Anyhow, that’s my bit. Wonder if anyone will read this or has everyone moved on to Nerdimals?

  • I came across this thread doing research for my dissertation on panic disorder and agoraphobia, or the fear of being in a vulnerable public setting away from safety cues. Great job detailing the experience of having a panic attack, I think the surprising strength of these things combined with the feeling like you must be crazy help make panic attacks natures little “gift that keeps on giving.” one thing that seems to help is to not fight the panic itself but to accept it as a shitty thing you are experiencing. Trying to make it go away makes it worse, and it is not dangerous. You can’t control your thoughts, feelings, or bodily reactions very well directly, but you can control your interpretations, which has an indirect influence on your thoughts, feelings, and bodily sensations. It’s kinds like a catch 22.Think, “this shit sucks, but it’s how my body shows anxiety. I won’t die and it’ll pass soon enough.”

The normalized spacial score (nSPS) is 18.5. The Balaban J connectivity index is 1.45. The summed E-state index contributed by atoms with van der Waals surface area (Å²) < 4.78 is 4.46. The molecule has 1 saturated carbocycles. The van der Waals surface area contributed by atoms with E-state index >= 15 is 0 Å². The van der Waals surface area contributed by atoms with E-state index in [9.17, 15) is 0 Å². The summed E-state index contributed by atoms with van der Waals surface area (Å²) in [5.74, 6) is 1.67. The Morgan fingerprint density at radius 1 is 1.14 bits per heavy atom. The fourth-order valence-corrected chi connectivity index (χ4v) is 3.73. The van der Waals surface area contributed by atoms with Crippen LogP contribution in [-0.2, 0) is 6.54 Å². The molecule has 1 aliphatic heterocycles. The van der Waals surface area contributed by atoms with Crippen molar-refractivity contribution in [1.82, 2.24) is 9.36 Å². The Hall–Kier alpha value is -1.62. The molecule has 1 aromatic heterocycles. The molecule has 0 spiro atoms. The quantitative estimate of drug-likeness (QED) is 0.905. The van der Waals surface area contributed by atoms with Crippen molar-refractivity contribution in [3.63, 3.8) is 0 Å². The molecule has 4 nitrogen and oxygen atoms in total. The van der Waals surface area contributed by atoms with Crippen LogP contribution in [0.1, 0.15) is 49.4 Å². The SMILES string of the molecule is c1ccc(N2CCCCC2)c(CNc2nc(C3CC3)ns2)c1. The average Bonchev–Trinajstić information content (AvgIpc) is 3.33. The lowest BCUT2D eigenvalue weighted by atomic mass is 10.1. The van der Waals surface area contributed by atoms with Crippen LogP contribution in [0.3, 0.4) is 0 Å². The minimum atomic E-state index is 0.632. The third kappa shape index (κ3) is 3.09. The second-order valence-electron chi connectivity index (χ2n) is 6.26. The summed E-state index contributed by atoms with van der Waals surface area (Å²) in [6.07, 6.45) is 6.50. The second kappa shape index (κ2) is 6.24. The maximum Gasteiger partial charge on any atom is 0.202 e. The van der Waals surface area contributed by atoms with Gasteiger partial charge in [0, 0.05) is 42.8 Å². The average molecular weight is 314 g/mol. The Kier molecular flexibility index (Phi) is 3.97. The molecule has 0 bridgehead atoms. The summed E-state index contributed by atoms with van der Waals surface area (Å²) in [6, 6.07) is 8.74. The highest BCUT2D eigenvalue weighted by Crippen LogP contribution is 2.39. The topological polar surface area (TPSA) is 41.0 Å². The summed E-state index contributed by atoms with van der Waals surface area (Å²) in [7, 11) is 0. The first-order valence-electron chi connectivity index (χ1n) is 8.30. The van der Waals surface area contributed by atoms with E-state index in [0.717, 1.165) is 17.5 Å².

• Thanks. that was funny, but at the same time made a lot of sense. I’ve only had two or three major panic attacks, but that was enough. Coffee can suck it.

  • Thanks, mate,
    A humorous, straight forward, peer-written and very comforting piece.
    Just the kind of tone one needs to remember when that adrenaline starts flowing.
    Cheers!

  • I remember my first panic attack. I was around 16 years old and out walking one night by myself. Suddenly I thought I was dying. I ran down the street screaming for someone to help. No one did. I ran home and told my mom. It was like Teenwolf…my mom says “oh yeah…that runs in our family…I was hoping it would skip a generation…”…No Mom…it landed right on my face.

    I do all the things listed in the blog now…including watching my diet and avoiding gluten as often as possible.